A team of researchers led by Duke Cancer Institute scientists Steven Patierno, PhD; Daniel George, MD; Jennifer Freedman, PhD; Jiaoti Huang, MD, PhD and Amanda Hargrove, PhD have been awarded a Movember Foundation-Prostate Cancer Foundation Challenge Award. The project includes a number of key co-investigators including Terry Hyslop, PhD (Biostatistics), Michael Kelley MD and Megan McNamara MD (key clinical oncology collaborators at the Durham Veterans Administration Hospital), James Abbruzzese, MD (DCI Associate Director for Clinical Research) and Hailiang Hu, PhD (senior scientist in Pathology). Muthana Al Abo, PhD, MD, joins the teams as a PCF Young Investigator. The $1 million award will support a two-year project investigating targeting RNA splicing for therapeutic application in race-related aggressive and lethal prostate cancer in African American and Caucasian patients, including Veterans.
“There is an urgent need to identify new systemic precision treatments for metastatic, lethal prostate cancer,” said Patierno. “RNA splicing is known to be responsible for greater diversity in biology and disease than mutation or aggregate gene expression alterations, but it has been largely ignored in precision oncology, including in prostate cancer. Our goal is to show how RNA splicing drives race-related and lethal prostate cancer. We hypothesize that by targeting this biology we can reverse disease progression.”
During the normal growth and development process, cells use a limited number of genes to make a large number of proteins through an orderly process called RNA splicing. When this orderly splicing process becomes de-regulated, the cells begin producing different proteins that can cause them to grow out of control and spread, causing cancer.
“Our research team has demonstrated significant differences in expression of RNA splice variants between prostate cancer in African American and Caucasian patients,” explained Freedman. “The number of these differentially expressed RNA splice variants far exceeds the differences in aggregate gene expression in the same tissues. This data reveals that alternative RNA splicing of the PI3K-delta gene likely contributes to prostate cancer disparities.”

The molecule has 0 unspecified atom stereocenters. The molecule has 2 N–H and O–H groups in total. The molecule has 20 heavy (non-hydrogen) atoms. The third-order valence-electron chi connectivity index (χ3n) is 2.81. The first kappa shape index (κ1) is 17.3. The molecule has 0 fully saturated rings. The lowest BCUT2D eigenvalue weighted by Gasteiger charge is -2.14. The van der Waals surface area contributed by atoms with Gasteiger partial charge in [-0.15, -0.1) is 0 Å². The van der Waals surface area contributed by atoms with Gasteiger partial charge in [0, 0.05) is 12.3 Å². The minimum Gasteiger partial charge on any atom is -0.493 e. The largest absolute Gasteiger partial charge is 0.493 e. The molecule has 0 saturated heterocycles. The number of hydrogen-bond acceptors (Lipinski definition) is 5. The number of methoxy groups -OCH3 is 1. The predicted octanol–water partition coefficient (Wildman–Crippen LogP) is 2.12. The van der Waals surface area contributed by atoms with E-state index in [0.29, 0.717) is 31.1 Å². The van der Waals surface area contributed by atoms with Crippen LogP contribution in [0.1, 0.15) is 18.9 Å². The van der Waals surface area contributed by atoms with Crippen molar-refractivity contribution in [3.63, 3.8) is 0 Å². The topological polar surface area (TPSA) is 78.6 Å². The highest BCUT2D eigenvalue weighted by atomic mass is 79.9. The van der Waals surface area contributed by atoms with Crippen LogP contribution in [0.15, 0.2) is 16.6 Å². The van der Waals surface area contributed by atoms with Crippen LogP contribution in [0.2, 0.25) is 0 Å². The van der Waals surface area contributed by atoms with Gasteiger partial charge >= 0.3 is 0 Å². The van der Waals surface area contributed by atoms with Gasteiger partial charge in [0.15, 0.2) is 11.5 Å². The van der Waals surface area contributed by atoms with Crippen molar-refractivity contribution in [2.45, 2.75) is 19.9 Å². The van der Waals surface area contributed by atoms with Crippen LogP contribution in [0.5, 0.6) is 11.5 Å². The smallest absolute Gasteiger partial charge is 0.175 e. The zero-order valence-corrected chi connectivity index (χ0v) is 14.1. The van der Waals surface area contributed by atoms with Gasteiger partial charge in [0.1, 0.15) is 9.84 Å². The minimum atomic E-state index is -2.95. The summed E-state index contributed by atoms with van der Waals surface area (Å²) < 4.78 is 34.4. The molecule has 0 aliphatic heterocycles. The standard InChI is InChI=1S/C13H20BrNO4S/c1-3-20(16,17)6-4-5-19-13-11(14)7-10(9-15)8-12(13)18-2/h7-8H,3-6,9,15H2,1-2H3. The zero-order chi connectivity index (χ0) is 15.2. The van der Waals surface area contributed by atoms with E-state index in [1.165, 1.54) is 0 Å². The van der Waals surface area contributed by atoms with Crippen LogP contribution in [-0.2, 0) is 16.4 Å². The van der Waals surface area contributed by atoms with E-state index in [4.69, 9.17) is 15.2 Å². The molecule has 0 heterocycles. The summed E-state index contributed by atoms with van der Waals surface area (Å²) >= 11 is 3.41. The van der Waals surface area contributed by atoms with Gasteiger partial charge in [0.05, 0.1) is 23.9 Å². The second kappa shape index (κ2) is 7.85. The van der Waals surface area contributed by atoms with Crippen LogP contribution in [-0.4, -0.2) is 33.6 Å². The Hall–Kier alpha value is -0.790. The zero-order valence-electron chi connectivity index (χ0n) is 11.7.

In addition, Huang and his research team have identified a switch in expression of alternative RNA splice variants of a metabolic enzyme that drives prostate cancer progression and development of therapeutic resistance. Toward being able to specifically modulate RNA splicing for therapeutic application, the Patierno, Freedman and George research team and the Hargrove research team are developing novel splice-switching oligonucleotides and RNA-targeted small molecules, respectively.
“The collaboration is why I came to Duke,” explained Huang. “Here, we are all located near each other and attend the same meetings that allow us to interact and share what our labs are studying, utilizing the expertise of different specialties’ and individuals. These partnerships allow us to move science forward to patients while continuing to discover groundbreaking research.”
With the funding provided by this award, the researchers will develop novel treatments against the aforementioned splicing-related targets by conducting human and xenograft/patient-derived xenograft (PDX) trials and in vitro and in silico studies of additional promising prioritized splicing-related targets.
Five teams, from Duke’s Department of Medicine, Department of Pathology, Department of Biostatistics and Bioinformatics, Department of Chemistry, and Durham VA Medical Center will collaborate on the project.
To learn more about the research behind the project — “Targeting RNA Splicing in Race-Related Aggressive and Lethal Prostate Cancer” — visit the Prostate Cancer Foundation website.